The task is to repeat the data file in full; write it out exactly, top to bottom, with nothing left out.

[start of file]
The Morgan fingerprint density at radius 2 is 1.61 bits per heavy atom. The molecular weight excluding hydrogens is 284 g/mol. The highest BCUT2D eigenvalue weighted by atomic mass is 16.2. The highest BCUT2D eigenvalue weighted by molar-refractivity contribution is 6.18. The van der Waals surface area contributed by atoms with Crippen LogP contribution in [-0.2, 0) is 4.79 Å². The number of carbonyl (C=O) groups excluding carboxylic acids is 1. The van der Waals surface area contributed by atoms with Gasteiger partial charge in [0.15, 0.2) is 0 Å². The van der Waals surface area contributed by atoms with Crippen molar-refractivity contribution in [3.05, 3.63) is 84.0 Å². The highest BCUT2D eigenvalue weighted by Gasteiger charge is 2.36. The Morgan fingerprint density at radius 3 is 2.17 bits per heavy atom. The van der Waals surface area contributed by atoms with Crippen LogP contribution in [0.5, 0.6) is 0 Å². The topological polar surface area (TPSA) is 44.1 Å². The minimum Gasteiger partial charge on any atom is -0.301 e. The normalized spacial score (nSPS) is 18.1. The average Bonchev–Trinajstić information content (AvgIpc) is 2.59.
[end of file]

The Morgan fingerprint density at radius 2 is 1.61 bits per heavy atom. The molecular weight excluding hydrogens is 284 g/mol. The highest BCUT2D eigenvalue weighted by atomic mass is 16.2. The highest BCUT2D eigenvalue weighted by molar-refractivity contribution is 6.18. The van der Waals surface area contributed by atoms with Crippen LogP contribution in [-0.2, 0) is 4.79 Å². The number of carbonyl (C=O) groups excluding carboxylic acids is 1. The van der Waals surface area contributed by atoms with Gasteiger partial charge in [0.15, 0.2) is 0 Å². The van der Waals surface area contributed by atoms with Crippen molar-refractivity contribution in [3.05, 3.63) is 84.0 Å². The highest BCUT2D eigenvalue weighted by Gasteiger charge is 2.36. The Morgan fingerprint density at radius 3 is 2.17 bits per heavy atom. The van der Waals surface area contributed by atoms with Crippen LogP contribution in [0.5, 0.6) is 0 Å². The topological polar surface area (TPSA) is 44.1 Å². The minimum Gasteiger partial charge on any atom is -0.301 e. The normalized spacial score (nSPS) is 18.1. The average Bonchev–Trinajstić information content (AvgIpc) is 2.59.